The cabeceo happens at the beginning of the tanda, not during a cortina, and the leader will initiate the embrace when he is ready to begin the dance. The first few seconds seconds in the following embrace give the partners time to connect with the music and each other before starting to dance. I love observing this at milongas: seeing two dancers gently and slowly embrace each other, close their eyes, softly sway to the music and then start to dance in almost perfect synchrony. Without this slow and patient establishment of a connection, the dance can feel rushed and the partners might not be synchronized or deeply feel the music from within.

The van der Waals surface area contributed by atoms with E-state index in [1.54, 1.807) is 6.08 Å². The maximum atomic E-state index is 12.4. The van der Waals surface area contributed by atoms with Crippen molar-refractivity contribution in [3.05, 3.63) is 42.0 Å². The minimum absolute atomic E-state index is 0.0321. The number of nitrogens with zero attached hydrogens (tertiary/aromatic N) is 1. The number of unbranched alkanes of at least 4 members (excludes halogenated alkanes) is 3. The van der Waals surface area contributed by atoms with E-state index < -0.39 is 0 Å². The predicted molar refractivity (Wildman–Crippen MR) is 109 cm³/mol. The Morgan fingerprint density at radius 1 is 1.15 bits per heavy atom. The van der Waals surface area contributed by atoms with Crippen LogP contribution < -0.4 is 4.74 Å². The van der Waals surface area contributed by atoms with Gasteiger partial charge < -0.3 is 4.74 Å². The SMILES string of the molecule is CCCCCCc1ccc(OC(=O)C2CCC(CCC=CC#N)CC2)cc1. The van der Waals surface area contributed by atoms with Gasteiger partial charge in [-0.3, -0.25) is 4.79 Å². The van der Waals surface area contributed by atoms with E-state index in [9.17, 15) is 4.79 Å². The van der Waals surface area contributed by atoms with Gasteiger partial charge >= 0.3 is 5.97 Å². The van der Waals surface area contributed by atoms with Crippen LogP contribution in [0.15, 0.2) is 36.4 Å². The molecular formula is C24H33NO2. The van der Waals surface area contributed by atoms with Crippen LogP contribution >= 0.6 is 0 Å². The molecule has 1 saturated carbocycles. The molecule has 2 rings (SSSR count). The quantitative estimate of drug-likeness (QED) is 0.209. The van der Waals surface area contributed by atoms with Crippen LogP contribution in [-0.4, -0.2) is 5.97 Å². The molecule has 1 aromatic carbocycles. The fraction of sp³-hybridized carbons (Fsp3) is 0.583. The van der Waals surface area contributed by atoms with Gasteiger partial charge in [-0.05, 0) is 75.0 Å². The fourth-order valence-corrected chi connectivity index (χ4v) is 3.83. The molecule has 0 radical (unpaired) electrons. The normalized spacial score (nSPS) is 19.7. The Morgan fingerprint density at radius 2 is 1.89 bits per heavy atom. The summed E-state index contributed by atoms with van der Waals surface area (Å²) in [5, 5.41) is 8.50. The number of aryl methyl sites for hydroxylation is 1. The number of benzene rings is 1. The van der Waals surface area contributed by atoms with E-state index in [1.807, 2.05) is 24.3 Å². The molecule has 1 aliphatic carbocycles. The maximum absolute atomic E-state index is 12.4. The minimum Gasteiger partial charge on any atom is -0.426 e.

Having mentioned the embrace (abrazo):  to me and most people who dance the Argentine tango it is the most magical and most alive part of the entire dance. It is a symbol of two people being unified in one series of fluid movements and it is constantly changing. It is the main form of communication between the two dance partners, a dialogue expressed through movement. When fully immersed in a dance, sometimes partners close their eyes to fully “feel” the music, the dance and their partner. For people watching an improvised dance can almost seem like magic, particularly when the leader is very subtle with the signals and changes in his embraces that he gives his partner. How can two people dance, move in the same direction or even do simultaneous movements completely different from each other and not step on each other’s foot, not unintentionally rush the partner into the next movement or perhaps make him or her loose balance? The answer is a change in energy, a change in the intensity of the embrace, gentle pressure. The ideal embrace lets your dance partner feel your muscles in the back and their movement, indicating a change in direction or a stop. It lets you feel your partner’s energy, almost like it is being sent all the way through your body Leandro was telling us how the ideal embrace results in complete relaxation of the partners neck muscles and doesn’t tense the shoulders. A good embrace should “feel good”, it should be “firm and yet gentle, strong yet soft, leading and communicative, yet never overpowering” It sounds almost like a paradox, but if you and your partner have a good embrace, that feeling is simply amazing. There is nothing better than feeling connected to your partner, feeling almost sheltered in their embrace and your feet subconsciously translating the lead into movements.